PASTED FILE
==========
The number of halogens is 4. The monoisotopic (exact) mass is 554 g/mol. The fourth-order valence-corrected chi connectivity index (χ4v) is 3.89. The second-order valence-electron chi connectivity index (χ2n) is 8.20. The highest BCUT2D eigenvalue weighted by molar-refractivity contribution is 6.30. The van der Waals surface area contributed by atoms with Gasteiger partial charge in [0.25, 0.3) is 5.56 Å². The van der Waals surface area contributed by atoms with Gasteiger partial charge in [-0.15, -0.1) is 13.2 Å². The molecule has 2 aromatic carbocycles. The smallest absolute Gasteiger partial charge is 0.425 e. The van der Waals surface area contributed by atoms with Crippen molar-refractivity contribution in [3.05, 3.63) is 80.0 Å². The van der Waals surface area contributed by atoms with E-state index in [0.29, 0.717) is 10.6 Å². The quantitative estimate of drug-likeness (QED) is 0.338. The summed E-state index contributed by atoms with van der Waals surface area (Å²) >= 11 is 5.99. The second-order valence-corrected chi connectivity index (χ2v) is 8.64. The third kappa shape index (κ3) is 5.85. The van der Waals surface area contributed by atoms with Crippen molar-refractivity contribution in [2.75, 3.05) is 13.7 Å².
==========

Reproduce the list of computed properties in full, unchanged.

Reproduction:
The number of halogens is 4. The monoisotopic (exact) mass is 554 g/mol. The fourth-order valence-corrected chi connectivity index (χ4v) is 3.89. The second-order valence-electron chi connectivity index (χ2n) is 8.20. The highest BCUT2D eigenvalue weighted by molar-refractivity contribution is 6.30. The van der Waals surface area contributed by atoms with Gasteiger partial charge in [0.25, 0.3) is 5.56 Å². The van der Waals surface area contributed by atoms with Gasteiger partial charge in [-0.15, -0.1) is 13.2 Å². The molecule has 2 aromatic carbocycles. The smallest absolute Gasteiger partial charge is 0.425 e. The van der Waals surface area contributed by atoms with Crippen molar-refractivity contribution in [3.05, 3.63) is 80.0 Å². The van der Waals surface area contributed by atoms with E-state index in [0.29, 0.717) is 10.6 Å². The quantitative estimate of drug-likeness (QED) is 0.338. The summed E-state index contributed by atoms with van der Waals surface area (Å²) >= 11 is 5.99. The second-order valence-corrected chi connectivity index (χ2v) is 8.64. The third kappa shape index (κ3) is 5.85. The van der Waals surface area contributed by atoms with Crippen molar-refractivity contribution in [2.75, 3.05) is 13.7 Å².